You know there's trouble when a school has an open lunch policy, a park next door, and a school full of spoiled rich kids with enough money to buy whatever they want. That was my 1970s high school.
Although I never partook in the afternoon escapes of my high school, I have vivid memories of the aftermath. Each day after lunch, I'd sit in English class and stare at the boy across the room. His handsome face was marred by bloodshot eyes and a faraway expression. He never spoke nor seemed to be a part of the class. Did the teacher not notice his drugged out appearance or did she just not care? It was scary to think someone could be that high in a high school class. It was even scarier to think of a good looking kid being so screwed up.
I know this is a humor blog, and I'm sure there is plenty to make fun of when it comes to high kids. I've included funny pictures because it's better than crying, but it just isn't funny to have recently attended TWO funerals for young men who over dosed.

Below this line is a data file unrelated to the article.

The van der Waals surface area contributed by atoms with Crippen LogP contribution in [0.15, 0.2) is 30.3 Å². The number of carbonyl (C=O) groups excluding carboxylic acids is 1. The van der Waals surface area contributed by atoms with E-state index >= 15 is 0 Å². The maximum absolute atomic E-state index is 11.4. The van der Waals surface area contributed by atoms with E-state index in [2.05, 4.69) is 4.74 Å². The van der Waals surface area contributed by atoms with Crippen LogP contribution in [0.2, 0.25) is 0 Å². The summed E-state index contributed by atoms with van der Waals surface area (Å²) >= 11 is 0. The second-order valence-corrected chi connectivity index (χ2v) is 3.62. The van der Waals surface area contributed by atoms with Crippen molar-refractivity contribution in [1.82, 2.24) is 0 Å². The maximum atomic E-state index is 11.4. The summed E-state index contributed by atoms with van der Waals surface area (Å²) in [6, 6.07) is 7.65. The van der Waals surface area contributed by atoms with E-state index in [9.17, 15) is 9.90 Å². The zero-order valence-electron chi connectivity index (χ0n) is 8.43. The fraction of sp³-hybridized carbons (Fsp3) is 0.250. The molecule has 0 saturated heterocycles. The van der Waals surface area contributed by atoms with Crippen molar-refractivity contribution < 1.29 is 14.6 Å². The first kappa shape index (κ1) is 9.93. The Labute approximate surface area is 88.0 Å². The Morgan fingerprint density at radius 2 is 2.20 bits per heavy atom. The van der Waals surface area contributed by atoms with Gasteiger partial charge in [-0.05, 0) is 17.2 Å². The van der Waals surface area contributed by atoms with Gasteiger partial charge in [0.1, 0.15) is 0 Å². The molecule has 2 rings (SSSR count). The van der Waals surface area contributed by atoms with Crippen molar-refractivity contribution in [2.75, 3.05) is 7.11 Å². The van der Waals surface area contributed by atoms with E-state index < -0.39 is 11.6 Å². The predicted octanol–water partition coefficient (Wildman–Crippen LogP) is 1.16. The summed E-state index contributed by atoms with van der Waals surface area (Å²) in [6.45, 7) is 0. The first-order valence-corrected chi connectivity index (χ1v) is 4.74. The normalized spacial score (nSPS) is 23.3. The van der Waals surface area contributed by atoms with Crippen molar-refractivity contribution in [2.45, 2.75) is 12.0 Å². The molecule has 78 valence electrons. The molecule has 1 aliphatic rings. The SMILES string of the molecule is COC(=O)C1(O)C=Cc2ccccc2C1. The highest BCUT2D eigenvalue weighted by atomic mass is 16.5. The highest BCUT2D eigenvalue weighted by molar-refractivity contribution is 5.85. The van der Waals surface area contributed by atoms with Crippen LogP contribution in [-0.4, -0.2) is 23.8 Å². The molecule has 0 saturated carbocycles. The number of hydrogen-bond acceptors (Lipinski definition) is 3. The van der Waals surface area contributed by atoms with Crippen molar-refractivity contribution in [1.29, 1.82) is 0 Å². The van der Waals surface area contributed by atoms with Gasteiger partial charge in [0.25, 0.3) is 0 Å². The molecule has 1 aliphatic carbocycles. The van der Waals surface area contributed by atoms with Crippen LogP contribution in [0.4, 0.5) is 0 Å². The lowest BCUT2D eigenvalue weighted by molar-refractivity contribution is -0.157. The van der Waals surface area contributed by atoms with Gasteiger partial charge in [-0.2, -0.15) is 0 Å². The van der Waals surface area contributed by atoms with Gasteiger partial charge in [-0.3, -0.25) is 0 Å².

I attended "high" school without even a buzz. I survived, as did my stoned classmates, without any red ribbon weeks or "Just Say No" assemblies, so why are today's kids dying? Are the drugs containing dangerous fillers that my classmates didn't encounter? Is it a social class thing? Maybe my classmates bought purer drugs with their abundance of money.
I know today's schools have a lot more control on kids than my school did. No open lunch policies and no smoking lounge for kids nor teachers. Is that the problem? Has too much restriction caused a youth rebellion? I don't know the answer to this.
I'd say it's all about good parenting, but the parents mourning their kids are top notch! Seriously. These are wonderful parents who were there for the kids throughout.
I know this is not the direction Beth expected when she wrote "High School," but in lieu of what's been going on in my community it's what on my mind.
I can certainly tell the kids to "Just Say No," but I already did that. They didn't listen. So what now?